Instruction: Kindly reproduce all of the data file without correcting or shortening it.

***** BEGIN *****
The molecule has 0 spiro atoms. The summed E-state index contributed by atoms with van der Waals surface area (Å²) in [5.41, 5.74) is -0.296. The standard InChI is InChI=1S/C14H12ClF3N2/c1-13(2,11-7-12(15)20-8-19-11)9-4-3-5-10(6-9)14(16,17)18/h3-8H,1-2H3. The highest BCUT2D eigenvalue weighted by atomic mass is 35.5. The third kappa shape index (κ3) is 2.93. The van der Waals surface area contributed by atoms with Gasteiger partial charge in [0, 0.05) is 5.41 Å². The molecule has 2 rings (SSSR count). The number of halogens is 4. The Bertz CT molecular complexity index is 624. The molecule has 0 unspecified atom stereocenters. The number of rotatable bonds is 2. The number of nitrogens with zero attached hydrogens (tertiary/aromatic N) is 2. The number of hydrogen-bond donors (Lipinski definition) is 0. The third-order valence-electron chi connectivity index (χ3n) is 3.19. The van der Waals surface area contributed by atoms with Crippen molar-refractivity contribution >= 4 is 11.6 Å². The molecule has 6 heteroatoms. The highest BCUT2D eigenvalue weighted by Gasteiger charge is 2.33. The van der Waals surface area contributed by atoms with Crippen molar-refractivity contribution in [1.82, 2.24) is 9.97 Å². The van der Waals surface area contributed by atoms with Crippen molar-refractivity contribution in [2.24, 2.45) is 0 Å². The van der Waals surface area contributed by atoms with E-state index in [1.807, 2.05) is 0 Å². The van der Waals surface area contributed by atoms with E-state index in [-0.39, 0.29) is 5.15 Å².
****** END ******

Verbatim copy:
The molecule has 0 spiro atoms. The summed E-state index contributed by atoms with van der Waals surface area (Å²) in [5.41, 5.74) is -0.296. The standard InChI is InChI=1S/C14H12ClF3N2/c1-13(2,11-7-12(15)20-8-19-11)9-4-3-5-10(6-9)14(16,17)18/h3-8H,1-2H3. The highest BCUT2D eigenvalue weighted by atomic mass is 35.5. The third kappa shape index (κ3) is 2.93. The van der Waals surface area contributed by atoms with Gasteiger partial charge in [0, 0.05) is 5.41 Å². The molecule has 2 rings (SSSR count). The number of halogens is 4. The Bertz CT molecular complexity index is 624. The molecule has 0 unspecified atom stereocenters. The number of rotatable bonds is 2. The number of nitrogens with zero attached hydrogens (tertiary/aromatic N) is 2. The number of hydrogen-bond donors (Lipinski definition) is 0. The third-order valence-electron chi connectivity index (χ3n) is 3.19. The van der Waals surface area contributed by atoms with Crippen molar-refractivity contribution >= 4 is 11.6 Å². The molecule has 6 heteroatoms. The highest BCUT2D eigenvalue weighted by Gasteiger charge is 2.33. The van der Waals surface area contributed by atoms with Crippen molar-refractivity contribution in [1.82, 2.24) is 9.97 Å². The van der Waals surface area contributed by atoms with Crippen molar-refractivity contribution in [2.24, 2.45) is 0 Å². The van der Waals surface area contributed by atoms with E-state index in [1.807, 2.05) is 0 Å². The van der Waals surface area contributed by atoms with E-state index in [-0.39, 0.29) is 5.15 Å².